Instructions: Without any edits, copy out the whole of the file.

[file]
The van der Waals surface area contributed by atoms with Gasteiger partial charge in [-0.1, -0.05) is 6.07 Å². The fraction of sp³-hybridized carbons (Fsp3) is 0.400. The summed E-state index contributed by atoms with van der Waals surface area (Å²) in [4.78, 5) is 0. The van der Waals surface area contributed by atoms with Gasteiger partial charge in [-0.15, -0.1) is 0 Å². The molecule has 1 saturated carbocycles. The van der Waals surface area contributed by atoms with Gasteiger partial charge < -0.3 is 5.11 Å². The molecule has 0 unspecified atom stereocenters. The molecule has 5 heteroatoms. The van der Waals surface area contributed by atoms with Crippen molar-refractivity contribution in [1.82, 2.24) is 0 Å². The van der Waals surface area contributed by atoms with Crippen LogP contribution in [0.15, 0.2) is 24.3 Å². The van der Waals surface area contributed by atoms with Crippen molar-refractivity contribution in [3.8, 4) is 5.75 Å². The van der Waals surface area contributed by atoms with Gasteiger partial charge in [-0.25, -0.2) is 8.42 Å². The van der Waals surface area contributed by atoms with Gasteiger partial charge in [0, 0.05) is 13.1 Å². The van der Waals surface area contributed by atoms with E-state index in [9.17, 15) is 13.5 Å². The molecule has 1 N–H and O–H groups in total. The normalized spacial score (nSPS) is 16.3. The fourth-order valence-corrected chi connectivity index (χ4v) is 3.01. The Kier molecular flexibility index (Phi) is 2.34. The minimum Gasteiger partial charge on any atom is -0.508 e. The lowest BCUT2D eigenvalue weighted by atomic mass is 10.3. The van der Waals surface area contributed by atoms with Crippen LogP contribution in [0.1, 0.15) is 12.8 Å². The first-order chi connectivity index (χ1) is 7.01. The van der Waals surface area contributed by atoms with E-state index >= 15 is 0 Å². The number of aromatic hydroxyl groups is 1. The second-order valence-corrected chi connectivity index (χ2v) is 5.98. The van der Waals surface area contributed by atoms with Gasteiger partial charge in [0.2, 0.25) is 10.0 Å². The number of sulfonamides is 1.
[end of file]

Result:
The van der Waals surface area contributed by atoms with Gasteiger partial charge in [-0.1, -0.05) is 6.07 Å². The fraction of sp³-hybridized carbons (Fsp3) is 0.400. The summed E-state index contributed by atoms with van der Waals surface area (Å²) in [4.78, 5) is 0. The van der Waals surface area contributed by atoms with Gasteiger partial charge in [-0.15, -0.1) is 0 Å². The molecule has 1 saturated carbocycles. The van der Waals surface area contributed by atoms with Gasteiger partial charge < -0.3 is 5.11 Å². The molecule has 0 unspecified atom stereocenters. The molecule has 5 heteroatoms. The van der Waals surface area contributed by atoms with Crippen molar-refractivity contribution in [1.82, 2.24) is 0 Å². The van der Waals surface area contributed by atoms with Crippen LogP contribution in [0.15, 0.2) is 24.3 Å². The van der Waals surface area contributed by atoms with Crippen molar-refractivity contribution in [3.8, 4) is 5.75 Å². The van der Waals surface area contributed by atoms with Gasteiger partial charge in [-0.25, -0.2) is 8.42 Å². The van der Waals surface area contributed by atoms with Gasteiger partial charge in [0, 0.05) is 13.1 Å². The van der Waals surface area contributed by atoms with E-state index in [9.17, 15) is 13.5 Å². The molecule has 1 N–H and O–H groups in total. The normalized spacial score (nSPS) is 16.3. The fourth-order valence-corrected chi connectivity index (χ4v) is 3.01. The Kier molecular flexibility index (Phi) is 2.34. The minimum Gasteiger partial charge on any atom is -0.508 e. The lowest BCUT2D eigenvalue weighted by atomic mass is 10.3. The van der Waals surface area contributed by atoms with Crippen LogP contribution in [0.1, 0.15) is 12.8 Å². The first-order chi connectivity index (χ1) is 7.01. The van der Waals surface area contributed by atoms with E-state index >= 15 is 0 Å². The number of aromatic hydroxyl groups is 1. The second-order valence-corrected chi connectivity index (χ2v) is 5.98. The van der Waals surface area contributed by atoms with Gasteiger partial charge in [0.2, 0.25) is 10.0 Å². The number of sulfonamides is 1.